Mine was a bit of a ‘Yorkie’ week – plenty to get my teeth into and very chunky, although it has to be said the Yorkie bars of today are nowhere near as big as when they first came out, but then everything is smaller now.

Anyway, it started with high hopes of being able to shed my winter garb when the Met Office forecast a heatwave starting on Monday; no surprises, it didn’t happen until Wednesday; in fact it was not only cool and very windy on Monday but it poured with rain on Tuesday. Not since the Michael Fish debacle have we been able to rely on the Met Office forecast; I think Yorkie bars started shrinking shortly after.

I couldn’t help but notice a gert big hole in the road

But I digress; we’ve had a gas problem at my end of town. I’ve seen the men from the SSE wandering around with their long sticks they poke into places, so on Wednesday as I walked in wearing my full length woollen winter coat, I couldn’t help but notice a gert big hole in the road. Turns out there is a major gas leak somewhere. The SSE man, his stick thing being poked into holes that had been drilled into the pavement, re-assuredly said as he peered into the big hole,

“I don’t know what’s going on, I’ve been sent down here but no one’s told me anything”

I suggested there might be a leak and recommended he didn’t light any matches. Come to think of it, there weren’t any signs warning people about risks of explosion. Maybe those days have gone along with the chunky Yorkie bars.

I was minded of the day I thought we had a gas leak in the theatre when I detected a very strong smell of gas. The SSE man was soon there with his long stick and agreed he too could smell something but his detector detected zilch. I subsequently discovered the source, the builders who were working on the new theatre loos had left the waste pipe uncovered and the methane, ammonia and other gases had drifted up from the sewer.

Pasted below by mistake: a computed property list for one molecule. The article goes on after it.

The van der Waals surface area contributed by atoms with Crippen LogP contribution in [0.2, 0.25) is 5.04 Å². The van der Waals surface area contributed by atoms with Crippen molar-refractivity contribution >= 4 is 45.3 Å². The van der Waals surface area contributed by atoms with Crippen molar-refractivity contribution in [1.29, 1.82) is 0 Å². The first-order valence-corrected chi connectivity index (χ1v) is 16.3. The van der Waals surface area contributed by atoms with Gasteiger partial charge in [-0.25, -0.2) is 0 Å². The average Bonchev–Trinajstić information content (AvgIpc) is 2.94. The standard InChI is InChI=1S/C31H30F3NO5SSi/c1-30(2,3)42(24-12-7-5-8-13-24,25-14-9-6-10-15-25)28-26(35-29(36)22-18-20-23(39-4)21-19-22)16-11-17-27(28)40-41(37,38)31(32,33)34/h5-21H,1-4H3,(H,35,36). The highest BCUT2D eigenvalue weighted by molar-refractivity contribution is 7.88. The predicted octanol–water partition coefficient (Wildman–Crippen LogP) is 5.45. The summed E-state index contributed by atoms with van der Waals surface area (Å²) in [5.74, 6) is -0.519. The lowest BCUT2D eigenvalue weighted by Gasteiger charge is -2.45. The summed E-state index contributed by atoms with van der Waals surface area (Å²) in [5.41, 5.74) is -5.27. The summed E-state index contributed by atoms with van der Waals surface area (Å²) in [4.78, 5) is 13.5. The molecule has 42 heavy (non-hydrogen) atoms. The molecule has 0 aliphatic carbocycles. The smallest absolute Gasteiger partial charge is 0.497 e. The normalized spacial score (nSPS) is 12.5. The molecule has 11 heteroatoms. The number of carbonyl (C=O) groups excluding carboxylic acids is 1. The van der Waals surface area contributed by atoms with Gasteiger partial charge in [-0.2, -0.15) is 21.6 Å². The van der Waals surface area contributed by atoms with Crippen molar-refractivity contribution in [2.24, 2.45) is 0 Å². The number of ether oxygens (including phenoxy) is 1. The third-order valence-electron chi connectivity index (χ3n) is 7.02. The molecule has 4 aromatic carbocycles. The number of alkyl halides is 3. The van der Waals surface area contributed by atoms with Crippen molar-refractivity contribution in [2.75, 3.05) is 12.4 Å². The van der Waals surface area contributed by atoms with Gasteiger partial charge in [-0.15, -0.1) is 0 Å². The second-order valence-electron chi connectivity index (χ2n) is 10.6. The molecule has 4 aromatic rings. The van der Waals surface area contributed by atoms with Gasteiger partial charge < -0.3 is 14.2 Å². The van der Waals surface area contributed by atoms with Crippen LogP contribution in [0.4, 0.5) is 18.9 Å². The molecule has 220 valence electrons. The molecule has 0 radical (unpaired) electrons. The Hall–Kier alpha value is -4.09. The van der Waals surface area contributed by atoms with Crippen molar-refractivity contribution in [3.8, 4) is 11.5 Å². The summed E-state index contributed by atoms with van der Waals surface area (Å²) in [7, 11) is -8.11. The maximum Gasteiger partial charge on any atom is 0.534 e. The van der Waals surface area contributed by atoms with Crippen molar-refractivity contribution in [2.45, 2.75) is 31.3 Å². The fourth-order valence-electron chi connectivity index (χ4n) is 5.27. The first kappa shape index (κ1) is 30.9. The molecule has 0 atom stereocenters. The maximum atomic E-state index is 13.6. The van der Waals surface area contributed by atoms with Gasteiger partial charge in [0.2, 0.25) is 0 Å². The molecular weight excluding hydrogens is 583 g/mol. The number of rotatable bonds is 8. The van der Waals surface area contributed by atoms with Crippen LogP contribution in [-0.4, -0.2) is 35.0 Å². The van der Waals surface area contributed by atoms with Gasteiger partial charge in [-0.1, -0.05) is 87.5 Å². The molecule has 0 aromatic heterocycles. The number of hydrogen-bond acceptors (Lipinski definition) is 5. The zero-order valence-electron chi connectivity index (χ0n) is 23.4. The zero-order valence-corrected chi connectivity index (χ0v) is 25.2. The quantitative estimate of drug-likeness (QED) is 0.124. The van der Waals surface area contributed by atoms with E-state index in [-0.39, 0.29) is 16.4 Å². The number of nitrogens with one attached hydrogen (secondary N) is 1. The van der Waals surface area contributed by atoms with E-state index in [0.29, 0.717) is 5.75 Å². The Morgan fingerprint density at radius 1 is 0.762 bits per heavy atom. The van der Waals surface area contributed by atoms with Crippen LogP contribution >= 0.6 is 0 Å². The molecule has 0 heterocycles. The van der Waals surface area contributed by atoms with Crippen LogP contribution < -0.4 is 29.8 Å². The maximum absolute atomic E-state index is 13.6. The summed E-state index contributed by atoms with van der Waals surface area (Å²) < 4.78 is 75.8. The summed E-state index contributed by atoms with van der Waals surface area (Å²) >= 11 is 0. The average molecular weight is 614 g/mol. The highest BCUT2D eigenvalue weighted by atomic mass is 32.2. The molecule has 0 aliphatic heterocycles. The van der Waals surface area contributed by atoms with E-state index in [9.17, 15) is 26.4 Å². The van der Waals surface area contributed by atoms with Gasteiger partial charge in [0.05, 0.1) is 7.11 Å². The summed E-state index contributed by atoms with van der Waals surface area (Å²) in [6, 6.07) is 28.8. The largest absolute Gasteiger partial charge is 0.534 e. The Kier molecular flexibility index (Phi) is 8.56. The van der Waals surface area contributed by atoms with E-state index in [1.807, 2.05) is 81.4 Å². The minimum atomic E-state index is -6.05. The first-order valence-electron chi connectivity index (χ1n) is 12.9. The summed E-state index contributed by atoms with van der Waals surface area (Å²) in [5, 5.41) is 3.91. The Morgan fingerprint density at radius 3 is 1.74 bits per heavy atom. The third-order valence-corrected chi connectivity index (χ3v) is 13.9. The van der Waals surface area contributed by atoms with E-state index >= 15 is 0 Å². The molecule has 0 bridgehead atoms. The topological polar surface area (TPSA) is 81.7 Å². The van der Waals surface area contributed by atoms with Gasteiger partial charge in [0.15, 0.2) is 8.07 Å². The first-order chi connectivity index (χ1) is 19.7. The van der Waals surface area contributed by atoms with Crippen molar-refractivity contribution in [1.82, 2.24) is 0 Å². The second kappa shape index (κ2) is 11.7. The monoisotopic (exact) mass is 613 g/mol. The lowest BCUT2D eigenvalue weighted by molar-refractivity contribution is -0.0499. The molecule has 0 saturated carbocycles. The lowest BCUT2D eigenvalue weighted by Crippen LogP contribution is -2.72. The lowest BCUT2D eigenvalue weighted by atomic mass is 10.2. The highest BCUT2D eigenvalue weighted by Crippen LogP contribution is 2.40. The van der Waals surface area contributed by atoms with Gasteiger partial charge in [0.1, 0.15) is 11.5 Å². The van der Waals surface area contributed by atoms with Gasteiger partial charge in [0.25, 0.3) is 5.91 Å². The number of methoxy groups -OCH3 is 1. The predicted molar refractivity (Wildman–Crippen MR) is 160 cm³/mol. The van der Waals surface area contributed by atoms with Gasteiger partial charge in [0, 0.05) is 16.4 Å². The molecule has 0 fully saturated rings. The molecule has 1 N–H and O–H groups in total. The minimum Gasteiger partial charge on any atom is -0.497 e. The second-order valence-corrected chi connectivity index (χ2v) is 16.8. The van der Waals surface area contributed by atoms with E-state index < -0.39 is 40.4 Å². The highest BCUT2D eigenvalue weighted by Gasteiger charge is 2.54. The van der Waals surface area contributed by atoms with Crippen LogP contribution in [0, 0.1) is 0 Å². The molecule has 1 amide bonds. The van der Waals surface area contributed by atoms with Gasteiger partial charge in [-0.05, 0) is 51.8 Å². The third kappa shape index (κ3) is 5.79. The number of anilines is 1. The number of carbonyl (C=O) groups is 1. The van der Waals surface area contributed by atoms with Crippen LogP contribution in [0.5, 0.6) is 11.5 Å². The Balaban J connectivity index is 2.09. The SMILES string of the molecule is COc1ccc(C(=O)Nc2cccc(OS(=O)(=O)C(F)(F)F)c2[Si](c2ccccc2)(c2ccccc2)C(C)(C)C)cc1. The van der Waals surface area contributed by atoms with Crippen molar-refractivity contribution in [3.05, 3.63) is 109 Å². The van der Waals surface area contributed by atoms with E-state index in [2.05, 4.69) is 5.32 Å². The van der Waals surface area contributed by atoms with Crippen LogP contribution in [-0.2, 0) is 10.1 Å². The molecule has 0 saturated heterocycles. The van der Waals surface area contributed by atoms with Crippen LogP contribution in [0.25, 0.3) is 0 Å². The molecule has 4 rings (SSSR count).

the heatwave finally arrived on Wednesday

Anyhow, I’m pleased to say the heatwave finally arrived on Wednesday and for the first time since moving into our new office, I didn’t need to switch on the radiator.

It was utter torture. If you have seen the view from my office, you will know our windows look across the vast expanse of Lyme Regis bay. It is a fantastic vista but sadly, from around 9am until 6pm the sun shines directly into our office so the blinds have to be lowered. But the torture wasn’t from the bright sunshine or the radiant heat, it was seeing the vast expanse of twinkling waves stretching to the horizon where it met the equally vast blue sky and with the windows open we could hear the waves rolling into shore. It was beautiful and I wasn’t out there. Our friends in the Tourist Information Centre got into the spirit and wore nautically themed blue/white striped T-shirts and peddle-pushers. Very natty.

But I did get to enjoy my lunch on the bar balcony that has the best view in Lyme Regis #IMO

Whilst I munched away I could see Tom Rushforth, our duty manager, down below working hard. You know that BBC drama The Night Manager? Well our Tom is a bit like Tom Hiddleston, but instead of rushing off into the desert to single-handedly destroy an entire terrorist network, our Tom weeds the entrance and jet-washes the balcony. What a hero.

I kept seeing an orange football appear at the window

During our Trustee meeting I kept seeing an orange football appear at the window. Now our windows are several metres high and it would take considerable effort to kick a ball that high. Not wishing to see a smashed window, I popped out and suggested to the 3 young lads that they try and avoid kicking the ball against the window,

“We weren’t doing it deliberately”

they said. Course not, but they got the message.

There’s a steel pan player that was here last summer, he sat just below our window down on Gun Cliff Walk and played a 3-note tune for several hours, every day. I’d forgotten all about him until this week. It can’t be easy to make interesting music with just three notes.

My week finished with the town council’s annual general public meeting. They can’t have expected many, there were only around 50 chairs laid out. There were a few ‘regulars’ who had plenty to say on matters such as the park & ride and the lack of cash points. Well known local Ken Gollop was amongst them, it was all very interesting.

After such a full-on week and long day, I stopped off at the Lyme’s Fish Bar for a fish & chip supper and unlike the Yorkie bar, their portions are huge, more than enough for two and I hear the Met are forecasting another hot week.

Yorkie bars, the heatwave and The Night Manager

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